Bruce Newsome’s The Dark Side of Sunshine is a provocative debut novel. Through the Candide-like adventures of his alter ego, Simon Ranald, Newsome satirizes the woke ideology, cynical self-promotion, and corrupt scholarship prevailing on U.S. and U.K. campuses. The satire recalls earlier university novels like Mary McCarthy’s The Groves of Academe, Malcolm Bradbury’s The History Man and David Lodge’s Changing Places. Surprisingly, despite the wealth of material currently available, the genre has fallen into desuetude. Like everything else on the contemporary campus, it has been cancelled, this time by the publishing industry itself rather than by deplatforming students. Newsome, a former lecturer in international politics at the University of California, Berkeley, has, to his credit, made a brave attempt to revive it.
The University of Sunshine, Bayside, on America’s West coast, is the best public university in the world, “because it is the most enlightened university in the world” says the university president.
British exchange lecturer Dr. Simon Ranald soon finds himself out of his depth. Despite teaching international politics at London’s politically correct Riverside University, Simon finds the Bayside campus an altogether more challenging proposition. On the most progressive campus in America, the World and International Studies Programme (WISP) doesn’t teach war, only peace. The history department, which does teach war, “is so last century.” Meanwhile the Director of Asian Studies prefers Asia to the west because it has “no white racism.”
Identity is everything on the Bayside campus and microaggressions are detectable everywhere. As one sympathetic student tells “pale, male and stale” Simon, he will have to pretend to be “melanin and estrogen challenged.” His British accent, too, is a worry at a university where glorifying imperialism is a sackable offense. This, however, is only the beginning of Simon’s woes. His head of department reprimands him for assigning too much course reading. Bayside students “expect their lecturers to tell them what not to read” and prefer learning in “less prescriptive ways,” finding their inner voices by constructing “narratives .” A cynical program director explains the system:
“It is really a sham. We validate the instructors, so that they can validate the students”
“Then the students validate us.”
“So that the institution appears valid to their recruiters.”
Like David Lodge’s Philip Swallow, Simon Ranald is a naïve Brit exposed to the high octane enthusiasms of U.S. academe. He falls victim to what Mary McCarthy identified as the “ferocious envy of mediocrity for excellence, the ruling passion of all systems of jobholders.” The contemporary university passion for the mediocrity it calls excellence now extends, as Newsome shows, to imposing a constantly changing progressive ideology on both students and staff. As the chancellor of Bayside declares “If you’re not progressing you’re regressing.”
Academic success, Simon discovers, is about style over substance. The “vice-chancellor for intolerance of the intolerant” believes substance begins with style. “All human beings are interchangeable,” he muses, “all stories are reducible whatever the culture. And stories are the only things people remember whatever the facts.” The university’s publicity manager tells Simon to start a blog. “Students are enlightened and can work out conclusions from a blog . . . Your job is to communicate the simplest version of anything.”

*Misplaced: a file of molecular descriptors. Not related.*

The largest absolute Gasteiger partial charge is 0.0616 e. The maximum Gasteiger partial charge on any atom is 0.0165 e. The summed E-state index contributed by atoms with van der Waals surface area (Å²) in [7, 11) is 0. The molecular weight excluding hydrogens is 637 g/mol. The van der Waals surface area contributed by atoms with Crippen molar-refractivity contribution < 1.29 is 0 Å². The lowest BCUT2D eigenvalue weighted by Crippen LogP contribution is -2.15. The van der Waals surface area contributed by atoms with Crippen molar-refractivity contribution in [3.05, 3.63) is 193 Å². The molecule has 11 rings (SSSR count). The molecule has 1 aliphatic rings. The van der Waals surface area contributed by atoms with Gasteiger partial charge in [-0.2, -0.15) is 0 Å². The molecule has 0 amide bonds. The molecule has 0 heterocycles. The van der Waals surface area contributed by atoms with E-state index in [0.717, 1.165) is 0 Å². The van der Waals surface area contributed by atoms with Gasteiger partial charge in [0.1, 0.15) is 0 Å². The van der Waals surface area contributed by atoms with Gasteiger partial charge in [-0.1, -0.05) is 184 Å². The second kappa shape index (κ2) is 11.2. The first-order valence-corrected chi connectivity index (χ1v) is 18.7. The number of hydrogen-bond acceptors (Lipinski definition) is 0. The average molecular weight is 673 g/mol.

Meanwhile, the ubiquitous Service for Disabilities Accommodation for Inclusivity (DAFI) informs Simon his teaching creates stress. This is particularly the case when he assumes responsibility for a course on right-wing extremism. When he changes the course title to counterterrorism and counterextremism, students object. The course is canceled and the students awarded A grades to relieve their anxiety.
The university, nevertheless, remains theoretically committed to academic freedom. The only problem is, as the chancellor helpfully explains, “sometimes we need freedom from free speech.” Freedom, in this progressive view, “begins with solidarity.” His Riverside University equivalent agrees, adding that “pluralism begins with consensus.” A free speech activist is subsequently banned from the campus for inciting hatred. “Support free speech, ban the bigot!” exclaim protesters from the sinister campus activist group the “Fascist Fighters.”
The end of Simon’s year abroad coincides with the U.S. presidential elections. The university senior leadership team enthusiastically supports the progressive feminist candidate, Trixie Downer. Her loss shocks both student activists, the university hierarchy, and the big tech companies that serve on its boards. The university president cancels classes for a week for reflection, “to reaffirm our values of respect and inclusion” and to enable “student healing.”
Returning to London, shellshocked Simon finds his alma mater Riverside University attempting to keep up with its American twin. Its new director renames it Riverside Diversity. Living in London, Simon feels he is “watching ancient Rome turn into modern Rome.”
Newsome’s self-published satire is a welcome antidote to the self-laceration for our imperial crimes on display in most London bookshops. Some of its targets, it should be said, don’t quite come off. A progressive academic claiming that Churchill was really a Remainer doesn’t work and the university’s China fixation is underexplored. The satire also predates recent attempts at “decolonizing” the curriculum. The difficulty with campus wokery is that its fanatic enthusiasms are often much stranger than fiction. Newsome, nevertheless, has written a welcome and refreshingly original satire of its many shortcomings.